Hello…and Be Right Back!

I have so many boxes around me that my place looks more like this Amazon warehouse than a home, only less orderly…ah, the fun of moving!

I have so many boxes around me that my place looks more like this Amazon warehouse, only less orderly…

I haven’t blogged in a while nor have I kept up with reading the blogs I follow and exploring ones that are new to me, all of which I feel bad about.

BUT! I have a good reason, which I thought I should take a moment to share here so that no one assumes I’ve stopped writing and reading:

I’m in the midst of preparing to move and to start a new job; either one of those would be a lot, but both at once means my time is quite limited. What with getting boxes, tossing old stuff, packing, making calls to arrange logistical details and also preparing for work, I have been swamped!

So, I apologize if:

  • I have stopped reading and/or commenting on your blogs (this delay will only be temporary, as I miss this so much!);
  • I don’t respond right away to any comments you make here (but I will eventually, I promise — I love comments from readers and fellow bloggers!);
  • I don’t post much over the next month or so (but I already have post ideas and drafts ready to work on once I get situated).

I just wanted to explain where I’ve been and that I will be back very soon! Thank you for your understanding, and I hope the new year is off to a great start for you. 🙂

My History with Inhibition

I’ve always hated how inhibited I can be in certain settings, and it all started at a young age.

Mental rehearsals

In school if we had to methodically go around the classroom introducing ourselves, or if I was anticipating giving an answer to a teacher’s question during the lesson, I’d feel sick until my moment was over. This happened even when I was sure I knew the right answer, or when the activity was nothing important, like a fun icebreaker at the start of an afterschool club.

I know people say public speaking is a top fear, but to me it seemed I had a heightened internal reaction to even the most minor instances of speaking to a group. I mean, beyond the usual hand clamminess, dry mouth, and flushed face, my body would even tingle. And not in the butterflies-in-the- stomach way, which I’d felt for more minor episodes of nervousness, like if my mom asked me to call information for a phone number (back in the dark days of landline phones and no Internet).

No, this sensation was like I was buzzing all over with fear. It’s hard to describe it even; the closest thing I can think of is how it feels if you get a minor electric shock. I’ve experienced that and this feeling was similar, only it lasted much longer!

To deal with my nerves, I’d rehearse in my mind what I would say over and over until I spoke, whether I had seconds or minutes until it was my turn. Having a longer period to mentally prepare was actually worse, since that gave me more time to repeat in my head whatever I had to say over and over and over. And the big moment was usually something as simple as, “Hi, I’m Becky. I’m a freshman. I like to write and my favorite color is purple.”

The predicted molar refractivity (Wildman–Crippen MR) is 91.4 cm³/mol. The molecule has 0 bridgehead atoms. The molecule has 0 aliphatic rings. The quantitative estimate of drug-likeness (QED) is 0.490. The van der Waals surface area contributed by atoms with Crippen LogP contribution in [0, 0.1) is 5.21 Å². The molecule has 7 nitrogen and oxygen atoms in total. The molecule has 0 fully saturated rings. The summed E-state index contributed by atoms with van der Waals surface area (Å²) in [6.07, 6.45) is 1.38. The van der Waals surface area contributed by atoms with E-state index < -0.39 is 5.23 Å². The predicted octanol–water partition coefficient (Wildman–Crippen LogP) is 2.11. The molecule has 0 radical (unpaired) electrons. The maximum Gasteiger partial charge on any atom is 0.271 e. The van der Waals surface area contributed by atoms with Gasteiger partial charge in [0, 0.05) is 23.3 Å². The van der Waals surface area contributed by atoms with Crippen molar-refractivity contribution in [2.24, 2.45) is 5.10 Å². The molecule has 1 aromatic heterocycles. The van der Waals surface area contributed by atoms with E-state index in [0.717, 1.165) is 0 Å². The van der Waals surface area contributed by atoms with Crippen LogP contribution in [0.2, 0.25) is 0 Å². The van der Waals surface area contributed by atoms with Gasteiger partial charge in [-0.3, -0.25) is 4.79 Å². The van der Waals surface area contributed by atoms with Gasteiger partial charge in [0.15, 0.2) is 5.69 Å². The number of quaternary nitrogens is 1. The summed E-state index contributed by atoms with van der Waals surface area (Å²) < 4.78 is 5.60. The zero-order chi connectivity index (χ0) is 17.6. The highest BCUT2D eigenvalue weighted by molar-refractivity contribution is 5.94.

Why was I getting so worked up over something like that?

Freezing on the piano

I was inhibited early on in other ways, too.

When I was trying to learn to play the piano as a child, a process I actually enjoyed, I’d be making good progress until my mom would come in to admire my work.

Suddenly all kinds of discordant tones would emanate from my fingers on the piano keys.

Timing was off.

Tunes I knew by heart were suddenly forgotten.

“What’s wrong?” my mom would ask, and initially I’d say something like my fingers had gotten stiff or a key had stuck. But since it kept happening over and over, I remember finally admitting I couldn’t play if she watched me — and she seemed hurt.

“But why? I think you’re doing great! Besides, I’m not watching to criticize how you’re playing, I’m just so proud of you!” she said.

I understood, but that didn’t help me when it came to playing and being observed at the same time. I just couldn’t do it. My hands didn’t allow it, even if mentally I wanted to continue.

The school choir incident

Then there was the time in school when I was in a choir because we had to take some kind of music class as part of my school’s curriculum. When the teacher evaluated my singing ability, she told me I was a pretty good singer. She surprised me even further by classifying me as a soprano. I was proud of that, since I’d assumed I had a more limited vocal range.

Despite all of these fun surprises, come the night of our big performance for the school, I actually found myself only mouthing along.

Yes, ­lip-synching, like a teenaged version of Milli Vanilli.

I just couldn’t bring myself to sing. And I knew I couldn’t just opt out of the performance once I was there with everyone and had family sitting in the audience. “No thanks, I think I’ll sit this one out,” would just not have been accepted by anyone.

But I felt so ashamed afterwards that I never wanted to sing again once that choir class was over. It still bothers me, actually. I know I was young and there are worse things I could have done, but I feel like I defrauded everyone that night, including myself.